The more millions we throw at this issue, the bigger problem we are going to create. All we need to do is the “homeless problem” created by some of the large cities on the west coast, some of them spending billions on failed programs that overtax citizens, create bureaucracy and do not solve anything. Every year the streets of LA, San Francisco, Oakland, Seattle etc resemble third world countries more and more. Let those who want to throw their money away by donating it to “homeless causes” lead the way, I will not be following voluntarily. I will not vote for anyone advocating for a tax based solution to the issue either.
Great piece and great comments, reflecting that our community cares about homelessness. What action can those who are concerned take now? I’m willing to be part of a grassroots group to start making positive change now through advocacy/education, rather than simply waiting for the current system to change. I’ve seen meaningful change through dedicated individuals so it would be wonderful if “we” could be that change!
Good I am doing a project on the homeless I hope to get more information.
I am aware of the program initiated in Denver and its reported results. Malcolm Gladwell wrote a piece about it, about the cost effectiveness of targeting and providing housing to the chronically homeless, which was published in “What the Dog Saw.” I agree with Miami-Dade County pursuing this approach towards addressing the issues of the homeless here in Miami.
There is def a problem and mismanagement is a cause. Miami Dade has implemented the housing first model but there is no justice for the struggling working class. Families, due to the rising economy are being displaced and the only orogram available is HANDS which is a joke. To qualify, one mist make under a certain treshold but to qualify as a tenant, they must make above those means. Which means, it is almost impossible to be in compliance. I see it everyday. As someone from inside, many shelters play with their numbers to make it look pretty to the funders and the people they serve fall between thr cracks. So sad…
Mt Miller: That is a great article. Thank you for sharing that important information. When we read something like that, it will be good to know how we can help. Please guide us.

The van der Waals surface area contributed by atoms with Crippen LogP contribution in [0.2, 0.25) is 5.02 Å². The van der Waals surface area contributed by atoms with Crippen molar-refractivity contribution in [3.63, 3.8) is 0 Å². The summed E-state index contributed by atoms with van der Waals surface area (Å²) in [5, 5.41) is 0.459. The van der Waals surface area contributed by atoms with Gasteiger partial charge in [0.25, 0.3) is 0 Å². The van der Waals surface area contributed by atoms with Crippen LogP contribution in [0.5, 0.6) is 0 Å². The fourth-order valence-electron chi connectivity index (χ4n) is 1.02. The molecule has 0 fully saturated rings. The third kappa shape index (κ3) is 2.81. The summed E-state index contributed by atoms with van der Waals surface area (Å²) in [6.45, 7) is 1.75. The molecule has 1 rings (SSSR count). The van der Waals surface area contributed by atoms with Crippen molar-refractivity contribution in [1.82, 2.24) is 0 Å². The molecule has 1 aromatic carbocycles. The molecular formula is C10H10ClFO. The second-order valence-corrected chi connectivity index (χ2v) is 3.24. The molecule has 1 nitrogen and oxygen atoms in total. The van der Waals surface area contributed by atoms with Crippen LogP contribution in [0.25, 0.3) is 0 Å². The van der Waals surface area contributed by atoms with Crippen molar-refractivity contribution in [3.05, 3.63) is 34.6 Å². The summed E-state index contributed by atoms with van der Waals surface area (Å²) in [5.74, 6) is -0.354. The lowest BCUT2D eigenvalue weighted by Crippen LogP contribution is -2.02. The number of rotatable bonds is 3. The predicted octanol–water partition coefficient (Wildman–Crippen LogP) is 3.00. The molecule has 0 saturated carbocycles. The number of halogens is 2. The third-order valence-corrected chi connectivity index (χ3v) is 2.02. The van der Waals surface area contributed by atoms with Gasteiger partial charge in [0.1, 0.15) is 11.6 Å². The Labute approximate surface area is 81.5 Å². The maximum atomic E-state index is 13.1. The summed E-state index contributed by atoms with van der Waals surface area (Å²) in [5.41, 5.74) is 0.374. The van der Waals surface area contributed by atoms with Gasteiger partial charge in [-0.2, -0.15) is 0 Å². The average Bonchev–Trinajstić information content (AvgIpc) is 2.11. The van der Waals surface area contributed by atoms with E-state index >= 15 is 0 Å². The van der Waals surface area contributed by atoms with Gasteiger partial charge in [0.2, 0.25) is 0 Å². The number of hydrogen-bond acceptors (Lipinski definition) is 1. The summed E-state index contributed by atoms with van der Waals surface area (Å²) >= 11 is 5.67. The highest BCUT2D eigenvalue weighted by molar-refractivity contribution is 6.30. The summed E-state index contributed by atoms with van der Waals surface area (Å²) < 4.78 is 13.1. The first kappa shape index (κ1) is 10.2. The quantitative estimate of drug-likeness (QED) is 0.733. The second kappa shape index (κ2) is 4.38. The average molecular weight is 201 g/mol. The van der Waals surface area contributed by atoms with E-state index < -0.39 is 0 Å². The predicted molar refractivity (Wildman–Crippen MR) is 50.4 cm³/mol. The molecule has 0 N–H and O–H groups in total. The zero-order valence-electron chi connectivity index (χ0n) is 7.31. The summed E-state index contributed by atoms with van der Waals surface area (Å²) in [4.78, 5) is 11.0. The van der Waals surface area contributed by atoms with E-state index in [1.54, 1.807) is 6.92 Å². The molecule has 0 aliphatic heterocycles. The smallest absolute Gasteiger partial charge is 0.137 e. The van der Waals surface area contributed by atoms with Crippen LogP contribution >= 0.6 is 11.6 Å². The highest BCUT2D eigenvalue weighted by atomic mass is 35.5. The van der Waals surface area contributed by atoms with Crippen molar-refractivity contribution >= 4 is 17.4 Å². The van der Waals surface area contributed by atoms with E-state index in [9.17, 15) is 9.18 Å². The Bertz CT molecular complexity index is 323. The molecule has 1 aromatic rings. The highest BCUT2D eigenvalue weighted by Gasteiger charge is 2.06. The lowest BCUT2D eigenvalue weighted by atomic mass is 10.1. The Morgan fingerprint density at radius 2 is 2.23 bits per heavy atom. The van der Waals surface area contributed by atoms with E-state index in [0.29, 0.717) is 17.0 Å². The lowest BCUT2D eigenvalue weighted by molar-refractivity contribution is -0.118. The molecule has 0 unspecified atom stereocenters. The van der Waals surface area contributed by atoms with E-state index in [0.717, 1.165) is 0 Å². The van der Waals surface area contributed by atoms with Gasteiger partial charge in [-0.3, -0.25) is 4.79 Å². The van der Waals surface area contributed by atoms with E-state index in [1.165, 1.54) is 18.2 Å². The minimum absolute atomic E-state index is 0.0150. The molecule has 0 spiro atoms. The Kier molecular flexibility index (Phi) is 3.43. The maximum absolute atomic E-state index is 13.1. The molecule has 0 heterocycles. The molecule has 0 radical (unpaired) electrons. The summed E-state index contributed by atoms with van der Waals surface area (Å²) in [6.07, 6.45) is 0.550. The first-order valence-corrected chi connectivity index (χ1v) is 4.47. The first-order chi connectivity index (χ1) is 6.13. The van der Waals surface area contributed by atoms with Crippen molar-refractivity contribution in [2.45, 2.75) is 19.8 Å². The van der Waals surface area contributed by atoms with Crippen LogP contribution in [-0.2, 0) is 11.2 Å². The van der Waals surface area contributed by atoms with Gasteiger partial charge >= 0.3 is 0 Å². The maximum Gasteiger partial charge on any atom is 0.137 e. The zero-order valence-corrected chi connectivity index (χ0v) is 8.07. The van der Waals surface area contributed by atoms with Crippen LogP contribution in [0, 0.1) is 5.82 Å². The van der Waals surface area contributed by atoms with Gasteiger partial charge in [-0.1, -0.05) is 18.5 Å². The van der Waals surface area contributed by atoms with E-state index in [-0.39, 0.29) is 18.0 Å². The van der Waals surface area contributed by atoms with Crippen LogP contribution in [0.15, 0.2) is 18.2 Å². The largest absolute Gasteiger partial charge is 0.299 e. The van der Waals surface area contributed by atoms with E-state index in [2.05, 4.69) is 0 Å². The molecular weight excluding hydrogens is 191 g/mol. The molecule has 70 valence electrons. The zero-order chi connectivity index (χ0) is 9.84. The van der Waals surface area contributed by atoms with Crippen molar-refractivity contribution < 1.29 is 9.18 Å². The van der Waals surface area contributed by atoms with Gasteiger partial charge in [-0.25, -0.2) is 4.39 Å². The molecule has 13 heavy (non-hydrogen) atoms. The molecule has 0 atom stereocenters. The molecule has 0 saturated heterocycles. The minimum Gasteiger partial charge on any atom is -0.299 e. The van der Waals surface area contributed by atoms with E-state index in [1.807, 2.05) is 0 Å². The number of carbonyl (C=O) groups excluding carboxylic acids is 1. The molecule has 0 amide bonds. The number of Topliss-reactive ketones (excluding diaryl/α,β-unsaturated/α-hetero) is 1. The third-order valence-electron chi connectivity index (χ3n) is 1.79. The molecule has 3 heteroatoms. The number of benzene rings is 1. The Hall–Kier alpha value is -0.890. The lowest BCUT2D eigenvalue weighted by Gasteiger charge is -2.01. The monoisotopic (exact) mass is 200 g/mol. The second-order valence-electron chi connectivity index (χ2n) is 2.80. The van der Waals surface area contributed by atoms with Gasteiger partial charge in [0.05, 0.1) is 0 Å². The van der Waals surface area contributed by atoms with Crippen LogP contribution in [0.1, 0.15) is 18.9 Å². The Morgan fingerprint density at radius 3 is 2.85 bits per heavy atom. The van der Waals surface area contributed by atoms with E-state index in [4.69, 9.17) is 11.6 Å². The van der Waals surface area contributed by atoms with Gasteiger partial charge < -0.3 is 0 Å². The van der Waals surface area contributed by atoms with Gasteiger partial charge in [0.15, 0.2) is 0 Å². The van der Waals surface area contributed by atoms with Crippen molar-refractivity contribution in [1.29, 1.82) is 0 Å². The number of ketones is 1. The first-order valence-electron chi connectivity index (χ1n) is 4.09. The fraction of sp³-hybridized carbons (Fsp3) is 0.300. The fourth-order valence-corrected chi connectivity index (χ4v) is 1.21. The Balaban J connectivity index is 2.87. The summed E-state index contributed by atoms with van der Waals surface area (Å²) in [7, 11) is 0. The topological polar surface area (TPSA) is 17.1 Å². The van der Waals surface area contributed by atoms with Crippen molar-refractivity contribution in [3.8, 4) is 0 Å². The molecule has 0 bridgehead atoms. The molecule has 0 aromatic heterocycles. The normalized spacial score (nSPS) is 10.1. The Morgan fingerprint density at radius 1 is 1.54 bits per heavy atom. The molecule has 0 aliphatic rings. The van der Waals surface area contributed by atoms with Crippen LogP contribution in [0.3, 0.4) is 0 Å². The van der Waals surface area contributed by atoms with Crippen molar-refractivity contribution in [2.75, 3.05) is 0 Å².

Grant, this is an excellent article and with proof of concept worthy of considering. One thing I recall from my years as an ER nurse was how when winter came our homeless population surged. So as the other person commented we ought to look at it nationally so that no one state has the burden if you will. A business case can also be made given the cost analysis. It seems to me that this is an idea who’s time has come. Next we can tackle hunger! Thanks for your article. JJ
I am 62 years old and homeless for more than a year asking “the green shirts” to take me to a shelter, without any success. Every homeless has a different opinion to get in a shelter. There are no instructions anywhere as to get shelter. The “green shirts” maintain a revolving door recycling the same homeless people in and out of the shelters. I only needed a helping hand to continue working, however, I was forced to retire. You talk about the millions being collected, that basically sit in the banks doing nothing. As an emergency, you should at least update the garbage food that is giving in the shelters.
Great article, Grant!
We need a new Miami-Dade mayor who will tackle this issue the way Utah did. It should be a State-wide, even national project,though. The County will never be able to get caught up with the need if other counties don’t also do their part. The homeless population should be taken care of all over the State so that they don’t all wind up here. At least some could be rehabilitated and reintegrated into society.
As for the tax credit program, there has to be some very serious oversight. There has been fraud and corruption committed by developers obtaining tax credits. Having lived here most of my life, I would say that this is the fraud and corruption capital of the U.S.A., and too much of it goes unpunished, right under our very noses
This culture of corruption has to be eliminated for any social program to succeed, and to get the public to support these programs.